Saturday, June 19, 2010

Dogs get thirsty, too


A panting dog is a hot dog: how to keep your dog hydrated

Keeping your dog hydrated is always important, but it is especially critical during the hot summer months.

Dog dehydration can be caused by health conditions, heat exposure, or simply a lack of a readily available water supply. Dehydration in dogs needs to be taken seriously, left untreated, can cause multiple health problems including organ failure and death.

It doesn't take long for a dog to become dehydrated, fortunately it's easy to prevent. Dehydration is an excess loss of bodily fluids. It most often involves the loss of water and minerals such as sodium, chloride, and potassium; collectively called electrolytes. Dehydration in dogs can be caused by illness (especially if the dog has a fever), exposure to extreme heat, and a number of other factors.

A dog’s natural act of panting causes a loss of fluids and can result in dehydration if they are not replaced. Remember that dogs lack sweat glands to keep them cool. They pant in an effort to regulate their body temperature. A panting dog is a hot dog.

Preventing Dog Dehydration:

-On hot, dry days keep dogs indoors as much as possible
-Provide a constant supply of fresh water for your dog
-Keep multiple bowls of water around the house and/or yard
-Make sure the water bowls can't be tipped over
-Consider using kiddie pools, sprinklers and running hoses to cool your dog when outside on hot days
-Make sure your dog has shaded areas to rest under when outdoors

Signs of a dehydrated dog:

-Lack of elasticity to the skin
-Dry and sunken eyes
-A dry mouth and nose
-A delay in capillary refill time. (To test for this, pull the dog's lip away from its gum (gently) and press a finger against the gum until the area whitens. Release your finger and the color should return to the area almost immediately. A delay could be an indication of dehydration)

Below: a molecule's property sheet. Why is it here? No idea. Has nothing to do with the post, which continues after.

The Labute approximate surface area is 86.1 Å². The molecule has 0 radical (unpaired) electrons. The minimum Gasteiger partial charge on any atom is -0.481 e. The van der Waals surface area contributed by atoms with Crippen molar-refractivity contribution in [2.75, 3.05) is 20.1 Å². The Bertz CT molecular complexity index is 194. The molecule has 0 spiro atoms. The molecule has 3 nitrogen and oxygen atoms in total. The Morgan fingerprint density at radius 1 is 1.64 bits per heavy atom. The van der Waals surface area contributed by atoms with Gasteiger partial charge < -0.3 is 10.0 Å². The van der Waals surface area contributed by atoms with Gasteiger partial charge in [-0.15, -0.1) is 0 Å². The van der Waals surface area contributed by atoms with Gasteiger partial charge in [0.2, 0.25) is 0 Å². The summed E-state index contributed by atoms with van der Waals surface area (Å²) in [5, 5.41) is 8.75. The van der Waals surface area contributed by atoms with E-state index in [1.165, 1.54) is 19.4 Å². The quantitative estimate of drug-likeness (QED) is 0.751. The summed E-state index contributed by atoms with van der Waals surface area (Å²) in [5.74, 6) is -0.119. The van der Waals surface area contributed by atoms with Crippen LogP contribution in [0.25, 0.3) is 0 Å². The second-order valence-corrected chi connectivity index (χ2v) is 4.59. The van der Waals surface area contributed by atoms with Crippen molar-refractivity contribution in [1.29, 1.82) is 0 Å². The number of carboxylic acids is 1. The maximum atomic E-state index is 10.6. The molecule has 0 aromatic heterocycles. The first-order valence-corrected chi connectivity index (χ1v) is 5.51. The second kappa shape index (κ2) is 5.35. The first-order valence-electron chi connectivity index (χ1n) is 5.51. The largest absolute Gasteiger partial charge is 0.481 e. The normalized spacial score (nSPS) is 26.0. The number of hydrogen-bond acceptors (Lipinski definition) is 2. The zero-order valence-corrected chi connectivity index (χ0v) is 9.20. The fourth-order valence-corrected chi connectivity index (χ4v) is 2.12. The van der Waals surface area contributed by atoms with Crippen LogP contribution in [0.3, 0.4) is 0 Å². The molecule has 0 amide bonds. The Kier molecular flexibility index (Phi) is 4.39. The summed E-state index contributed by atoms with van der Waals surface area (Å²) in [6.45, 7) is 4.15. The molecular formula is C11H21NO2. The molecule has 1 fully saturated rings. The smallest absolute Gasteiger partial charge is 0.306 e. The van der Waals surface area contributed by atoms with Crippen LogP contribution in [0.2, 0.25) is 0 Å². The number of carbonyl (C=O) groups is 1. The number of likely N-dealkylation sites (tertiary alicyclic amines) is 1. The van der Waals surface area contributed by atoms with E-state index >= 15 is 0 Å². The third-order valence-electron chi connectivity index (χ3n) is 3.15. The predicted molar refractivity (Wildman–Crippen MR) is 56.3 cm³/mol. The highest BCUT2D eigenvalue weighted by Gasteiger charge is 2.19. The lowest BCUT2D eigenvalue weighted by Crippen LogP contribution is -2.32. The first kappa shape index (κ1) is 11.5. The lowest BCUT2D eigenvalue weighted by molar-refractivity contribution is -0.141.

Treating a Dehydrated Dog

If you suspect dog dehydration, get it some water immediately and then get it to the veterinarian. Lots of water is the best way to replace fluids, but a severely dehydrated dog should not be allowed to take in large amounts at once. This will result in vomiting and a further loss of fluids. Instead let the dog drink small amounts over a period of time.

Electrolytes can be replaced with a hydrating solution. Pedialyte, a water and electrolyte product sold for infants is suitable for dogs as well. Of course any dog that seems dehydrated or refuses to drink should be seen by a vet to determine appropriate treatment and whether the dehydration is a symptom of some other ailment.

As always, please consult your Vet if you have concerns with your dog’s health.


Jo Tallchief said...

Good tips! I'm going to do this for the stray dogs that come around my house - I've got 2 full time strays and 2 part-timers. The kiddie pool is a good idea because they won't drag it away ... probably. I'm sure I can find something that will do at Target. Thank you! :)

Anonymous said...

No matter how the economy has affected our family budgets--water is FREE - and there is NO excuse for not watering our pets.

Dehydration is the number one health problem at Red Lake- believe it or not.


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